Recently the first large-scale study of feline DNA was undertaken and the results are in. They show how cats likely spread globally until they now live in 37% of American households and outnumber dogs as pets. The study sequenced the DNA of more than 200 cats that lived between 15,000 years ago and the 18th century. The study showed that cats likely expanded across the globe in two waves -- and washed ashore in our heats.
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Little is known about the domestication of the house cat (Felis silvestris) and there is even debate among researchers as to whether or not the cat is actually a domesticated version of their wild cousins. Its behaviors and anatomy differs significantly from its larger relations.
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Researchers analyzed the mitochondrial DNA from the remains of cats from more that 30 archaeological dig sites across Europe, Africa, and the Middle East. From this they were able to glean some information about the spread of felines in two waves. The first is the one that most people are familiar with as cats were spread among farming communities to help control pest populations such as mice and rate that threatened food crops. Wild cats were undoubtedly drawn to human settlements with the promise of a food source and humans likely cultivated the relationship for the benefits they gained from it.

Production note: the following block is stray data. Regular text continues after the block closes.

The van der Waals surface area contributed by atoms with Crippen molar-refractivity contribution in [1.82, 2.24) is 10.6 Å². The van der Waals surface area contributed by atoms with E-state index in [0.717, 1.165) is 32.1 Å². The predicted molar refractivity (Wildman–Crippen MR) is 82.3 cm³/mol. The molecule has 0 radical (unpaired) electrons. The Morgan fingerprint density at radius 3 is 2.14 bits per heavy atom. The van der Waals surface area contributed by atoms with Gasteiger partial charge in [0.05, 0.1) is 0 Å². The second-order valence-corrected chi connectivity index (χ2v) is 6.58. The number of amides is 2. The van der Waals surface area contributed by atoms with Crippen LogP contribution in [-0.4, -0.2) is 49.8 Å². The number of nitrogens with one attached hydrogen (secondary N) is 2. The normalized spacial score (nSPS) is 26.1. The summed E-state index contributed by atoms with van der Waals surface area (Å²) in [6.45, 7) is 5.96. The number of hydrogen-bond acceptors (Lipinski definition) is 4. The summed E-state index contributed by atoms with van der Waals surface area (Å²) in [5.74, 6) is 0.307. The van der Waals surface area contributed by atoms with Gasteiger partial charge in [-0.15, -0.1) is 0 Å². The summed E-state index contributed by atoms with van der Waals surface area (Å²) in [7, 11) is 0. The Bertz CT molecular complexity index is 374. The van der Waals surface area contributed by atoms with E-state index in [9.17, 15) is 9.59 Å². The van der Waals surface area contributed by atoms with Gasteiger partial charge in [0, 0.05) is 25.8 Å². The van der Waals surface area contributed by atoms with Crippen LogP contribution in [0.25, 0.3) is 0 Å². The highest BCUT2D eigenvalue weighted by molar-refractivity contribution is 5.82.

The second wave was likely literally on the waves as cats traveled with mariners like the Vikings to keep down rodents on sailing vessels, again to preserve food stores. Those cats apparently also got shore leave and made the most of it. The men on board the ships may have also traded the occasional cat with a farmer or merchant.
DNA found in Egyptian cats between the 4th century BC and the 4th century AD was also found in a Viking cat at a German settlement from between the 8th and 11th centuries AD. Few people even think of the idea of Vikings having cats. It seems way too domestic for a raging group of looters and pillagers.
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In case you were wondering, cats were a large part of Norse life and that is reflected in their mythology. For example Freja, the goddess of love, traveled in a chariot pulled by two cats. If my own Viking DNA is any judge, then the Vikings adored cats.
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One of the reasons that the research on cats is so rare is that funding for it lags far behind that for research on dogs. This may stem in part from the fact that dogs have been domesticated far longer than cats and there is more evidence behind their domestication, at least anecdotally.
With a cat we are still cuddling a tiger in evolutionary terms.
Sources: Nature, Science Alert, ScienceNordic